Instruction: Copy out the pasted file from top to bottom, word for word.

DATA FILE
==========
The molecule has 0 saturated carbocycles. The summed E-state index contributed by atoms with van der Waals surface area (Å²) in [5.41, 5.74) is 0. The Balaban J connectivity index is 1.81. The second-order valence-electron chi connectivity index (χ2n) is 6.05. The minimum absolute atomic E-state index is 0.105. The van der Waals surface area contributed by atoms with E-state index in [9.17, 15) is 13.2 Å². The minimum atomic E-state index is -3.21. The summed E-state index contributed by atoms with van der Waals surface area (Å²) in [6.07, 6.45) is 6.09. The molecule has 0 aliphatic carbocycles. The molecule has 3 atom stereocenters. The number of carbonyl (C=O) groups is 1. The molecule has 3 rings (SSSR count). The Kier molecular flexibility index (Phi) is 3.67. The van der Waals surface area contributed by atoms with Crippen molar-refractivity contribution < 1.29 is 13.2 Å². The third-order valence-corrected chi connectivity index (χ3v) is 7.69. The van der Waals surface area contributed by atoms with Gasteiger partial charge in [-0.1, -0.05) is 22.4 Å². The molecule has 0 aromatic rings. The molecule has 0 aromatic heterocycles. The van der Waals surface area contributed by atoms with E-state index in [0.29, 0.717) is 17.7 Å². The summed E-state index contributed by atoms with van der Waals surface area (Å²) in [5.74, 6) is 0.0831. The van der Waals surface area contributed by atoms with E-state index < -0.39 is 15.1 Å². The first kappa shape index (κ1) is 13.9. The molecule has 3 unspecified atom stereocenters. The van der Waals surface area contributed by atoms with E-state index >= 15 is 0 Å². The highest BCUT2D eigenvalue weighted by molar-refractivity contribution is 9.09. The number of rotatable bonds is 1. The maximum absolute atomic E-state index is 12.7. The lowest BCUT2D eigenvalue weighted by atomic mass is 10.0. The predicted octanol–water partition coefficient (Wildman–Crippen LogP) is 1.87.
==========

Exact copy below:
The molecule has 0 saturated carbocycles. The summed E-state index contributed by atoms with van der Waals surface area (Å²) in [5.41, 5.74) is 0. The Balaban J connectivity index is 1.81. The second-order valence-electron chi connectivity index (χ2n) is 6.05. The minimum absolute atomic E-state index is 0.105. The van der Waals surface area contributed by atoms with E-state index in [9.17, 15) is 13.2 Å². The minimum atomic E-state index is -3.21. The summed E-state index contributed by atoms with van der Waals surface area (Å²) in [6.07, 6.45) is 6.09. The molecule has 0 aliphatic carbocycles. The molecule has 3 atom stereocenters. The number of carbonyl (C=O) groups is 1. The molecule has 3 rings (SSSR count). The Kier molecular flexibility index (Phi) is 3.67. The van der Waals surface area contributed by atoms with Crippen molar-refractivity contribution < 1.29 is 13.2 Å². The third-order valence-corrected chi connectivity index (χ3v) is 7.69. The van der Waals surface area contributed by atoms with Gasteiger partial charge in [-0.1, -0.05) is 22.4 Å². The molecule has 0 aromatic rings. The molecule has 0 aromatic heterocycles. The van der Waals surface area contributed by atoms with E-state index in [0.29, 0.717) is 17.7 Å². The summed E-state index contributed by atoms with van der Waals surface area (Å²) in [5.74, 6) is 0.0831. The van der Waals surface area contributed by atoms with E-state index < -0.39 is 15.1 Å². The first kappa shape index (κ1) is 13.9. The molecule has 3 unspecified atom stereocenters. The van der Waals surface area contributed by atoms with E-state index >= 15 is 0 Å². The highest BCUT2D eigenvalue weighted by molar-refractivity contribution is 9.09. The number of rotatable bonds is 1. The maximum absolute atomic E-state index is 12.7. The lowest BCUT2D eigenvalue weighted by atomic mass is 10.0. The predicted octanol–water partition coefficient (Wildman–Crippen LogP) is 1.87.